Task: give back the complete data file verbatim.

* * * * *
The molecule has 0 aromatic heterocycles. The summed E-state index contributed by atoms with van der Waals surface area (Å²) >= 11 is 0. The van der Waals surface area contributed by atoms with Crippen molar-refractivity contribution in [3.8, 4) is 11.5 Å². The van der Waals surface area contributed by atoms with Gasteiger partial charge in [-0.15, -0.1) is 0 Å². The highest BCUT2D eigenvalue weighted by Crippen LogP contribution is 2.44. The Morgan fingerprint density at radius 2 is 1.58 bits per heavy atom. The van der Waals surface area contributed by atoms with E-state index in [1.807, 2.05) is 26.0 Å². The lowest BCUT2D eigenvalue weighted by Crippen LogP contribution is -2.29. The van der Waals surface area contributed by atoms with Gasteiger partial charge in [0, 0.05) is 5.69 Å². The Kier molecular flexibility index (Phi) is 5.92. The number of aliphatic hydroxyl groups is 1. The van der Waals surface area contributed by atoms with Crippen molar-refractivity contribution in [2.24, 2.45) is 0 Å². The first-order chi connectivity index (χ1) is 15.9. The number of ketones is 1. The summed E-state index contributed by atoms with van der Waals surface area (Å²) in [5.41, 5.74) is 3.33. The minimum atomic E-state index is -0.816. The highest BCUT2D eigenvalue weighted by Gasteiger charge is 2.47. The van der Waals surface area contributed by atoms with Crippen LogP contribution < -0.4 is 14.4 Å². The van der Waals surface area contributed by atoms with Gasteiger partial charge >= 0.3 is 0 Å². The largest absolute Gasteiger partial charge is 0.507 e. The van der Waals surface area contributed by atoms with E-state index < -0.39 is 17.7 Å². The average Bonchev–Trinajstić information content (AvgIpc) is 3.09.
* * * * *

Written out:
The molecule has 0 aromatic heterocycles. The summed E-state index contributed by atoms with van der Waals surface area (Å²) >= 11 is 0. The van der Waals surface area contributed by atoms with Crippen molar-refractivity contribution in [3.8, 4) is 11.5 Å². The van der Waals surface area contributed by atoms with Gasteiger partial charge in [-0.15, -0.1) is 0 Å². The highest BCUT2D eigenvalue weighted by Crippen LogP contribution is 2.44. The Morgan fingerprint density at radius 2 is 1.58 bits per heavy atom. The van der Waals surface area contributed by atoms with E-state index in [1.807, 2.05) is 26.0 Å². The lowest BCUT2D eigenvalue weighted by Crippen LogP contribution is -2.29. The van der Waals surface area contributed by atoms with Gasteiger partial charge in [0, 0.05) is 5.69 Å². The Kier molecular flexibility index (Phi) is 5.92. The number of aliphatic hydroxyl groups is 1. The van der Waals surface area contributed by atoms with Crippen molar-refractivity contribution in [2.24, 2.45) is 0 Å². The first-order chi connectivity index (χ1) is 15.9. The number of ketones is 1. The summed E-state index contributed by atoms with van der Waals surface area (Å²) in [5.41, 5.74) is 3.33. The minimum atomic E-state index is -0.816. The highest BCUT2D eigenvalue weighted by Gasteiger charge is 2.47. The van der Waals surface area contributed by atoms with Crippen LogP contribution < -0.4 is 14.4 Å². The van der Waals surface area contributed by atoms with Gasteiger partial charge >= 0.3 is 0 Å². The largest absolute Gasteiger partial charge is 0.507 e. The van der Waals surface area contributed by atoms with E-state index < -0.39 is 17.7 Å². The average Bonchev–Trinajstić information content (AvgIpc) is 3.09.